"Bersamin and Locsin face challenging times."
Congratulations to Lucas Bersamin and Teodoro Locsin Jr.
Bersamin said he does not personally know appointing power President Rodrigo Duterte and was surprised by his elevation as Chief Justice of the Supreme Court. In his first interview with media, Bersamin pledged that the judiciary would remain independent.
Locsin, on the other hand, easily hurdled the bicameral Commission on Appointments. Prior to his appointment as Secretary of Foreign Affairs, Locsin was our ambassador to the United Nations in New York. He replaced Alan Peter Cayetano who resigned as SFA to seek a seat at the House of Representatives with an eye on the speakership.
Locsin’s appointment as the country’s top diplomat is a welcome change after Cayetano and after Perfecto Yasay, who was removed because of his questionable citizenship. Yasay lived as a resident in the United States and did not disclose that he had acquired American citizenship. Exposed for his duplicity, the CA rejected his nomination.
As a speech writer for Philippine presidents, Locsin is a wide reader and his world view will surely serve him in good stead. This skill was honed in his stint at the United Nations despite the fact that he served only for a short term. President Duterte apparently knew what he needed and wanted—a well-versed foreign secretary who would more than mouth his stand on international issues.
This could have been the reason Senior Associate Justice Antonio Carpio didn’t make it as chief magistrate. Carpio’s and Duterte’s position on the South China Sea issue are on opposite poles. Carpio who was designated acting chief justice after the retirement of CJ Teresita Leonardo de Castro was consistent in his view that the government must protect its sovereignty in the West Philippine Sea. He felt that the President was too soft on his Chinese friends. But then, who can argue against a P95-billion loan that China has signed with the Philippines to fund the country’s infrastructure projects such as new elevated roads, and bridges to solve Metro Manila’s monstrous traffic problem. For sure Filipinos worry more about the traffic trap than the debt trap some sectors are concern about.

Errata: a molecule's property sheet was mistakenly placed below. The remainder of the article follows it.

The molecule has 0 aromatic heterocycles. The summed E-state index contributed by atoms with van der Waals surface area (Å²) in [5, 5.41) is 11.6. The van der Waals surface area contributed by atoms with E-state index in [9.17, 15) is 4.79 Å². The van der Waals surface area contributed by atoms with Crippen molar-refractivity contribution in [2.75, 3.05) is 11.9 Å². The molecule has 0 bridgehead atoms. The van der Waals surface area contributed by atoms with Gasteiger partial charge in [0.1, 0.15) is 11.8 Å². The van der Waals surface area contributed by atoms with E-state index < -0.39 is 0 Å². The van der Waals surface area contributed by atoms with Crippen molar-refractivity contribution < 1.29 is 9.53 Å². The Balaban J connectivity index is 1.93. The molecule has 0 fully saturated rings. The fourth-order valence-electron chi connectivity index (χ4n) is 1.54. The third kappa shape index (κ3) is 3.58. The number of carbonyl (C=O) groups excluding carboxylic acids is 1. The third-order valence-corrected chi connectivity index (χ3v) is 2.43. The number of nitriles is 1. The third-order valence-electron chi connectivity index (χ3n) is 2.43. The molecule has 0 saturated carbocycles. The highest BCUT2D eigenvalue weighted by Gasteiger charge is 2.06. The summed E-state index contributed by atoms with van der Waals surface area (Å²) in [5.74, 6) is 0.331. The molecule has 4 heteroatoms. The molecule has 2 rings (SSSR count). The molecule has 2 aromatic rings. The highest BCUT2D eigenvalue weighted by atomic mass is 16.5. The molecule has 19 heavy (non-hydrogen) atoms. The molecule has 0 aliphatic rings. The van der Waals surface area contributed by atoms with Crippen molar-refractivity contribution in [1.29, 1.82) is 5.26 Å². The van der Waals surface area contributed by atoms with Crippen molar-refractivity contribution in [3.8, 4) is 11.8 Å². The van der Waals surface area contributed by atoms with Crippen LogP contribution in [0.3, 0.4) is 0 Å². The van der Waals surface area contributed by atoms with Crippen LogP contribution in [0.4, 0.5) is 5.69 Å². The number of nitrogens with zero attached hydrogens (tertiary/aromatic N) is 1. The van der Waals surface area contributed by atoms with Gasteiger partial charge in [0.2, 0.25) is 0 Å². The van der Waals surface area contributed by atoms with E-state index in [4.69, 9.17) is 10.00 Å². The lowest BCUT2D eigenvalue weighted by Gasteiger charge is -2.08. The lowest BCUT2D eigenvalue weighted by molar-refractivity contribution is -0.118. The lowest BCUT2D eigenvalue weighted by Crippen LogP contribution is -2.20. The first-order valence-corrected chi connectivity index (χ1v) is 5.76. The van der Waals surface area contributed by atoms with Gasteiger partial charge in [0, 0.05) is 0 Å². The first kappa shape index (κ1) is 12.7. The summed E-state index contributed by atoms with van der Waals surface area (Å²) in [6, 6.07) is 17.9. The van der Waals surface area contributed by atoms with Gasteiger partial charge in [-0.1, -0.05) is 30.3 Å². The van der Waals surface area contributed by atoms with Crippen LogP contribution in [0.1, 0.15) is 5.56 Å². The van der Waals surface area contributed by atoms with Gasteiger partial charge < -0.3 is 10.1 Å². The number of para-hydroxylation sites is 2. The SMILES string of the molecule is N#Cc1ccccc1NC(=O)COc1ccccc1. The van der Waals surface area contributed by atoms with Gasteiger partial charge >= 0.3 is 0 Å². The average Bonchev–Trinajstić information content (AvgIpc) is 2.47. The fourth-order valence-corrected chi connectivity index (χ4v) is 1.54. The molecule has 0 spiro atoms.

Bersamin’s pledge of judicial independence augurs a refreshing wind of change coming after chief magistrates Renato Corona, Maria Lourdes Sereno and Teresita de Castro. Corona was ousted in a Senate impeachment trial while Sereno was removed in a quo warranto proceeding filed by Solicitor General Jose Calida. De Castro who replaced Sereno, served for only three months as she reached retirement age.
Bersamin will also retire in October 2019. By then, Duterte would already have someone in mind not to mention that he would have stacked the Supreme Court with more associate justices nominated by him.
Bersamin will face several key issues in his court such as the extension of martial law in some parts of the country. Imposed in Mindanao because of terrorist threats marked by the siege of Marawi, there are concerns of a creeping martial law in the entire country being done on a piecemeal basis.
President Duterte has allayed the people’s concern saying he is giving the military a wider role in running the country because of corruption in government agencies such as the Bureau of Customs and the lawless violence in the run-up to the mid-term election in May next year. Alarming though is the President’s plan to form the Davao Death Squad to fight the communist New People’s Army. The DDS became notorious for alleged extrajudicial killings during Digong’s long rule as Davao City mayor.
Also on the Bersamin court will be the issue of Charter change and the proposal to switch to a federalist form of government.
Other developments in the Duterte administration was the resignation of Jesus Dureza as head of the Office of the President on the Peace Process. Dureza quit on the principle of command responsibility when two of his key officials were dismissed by Duterte for alleged corruption.
The President also fired Housing and Urban Development Coordinating Council Secretary-General Falconi Millar for alleged anomalies in the agency.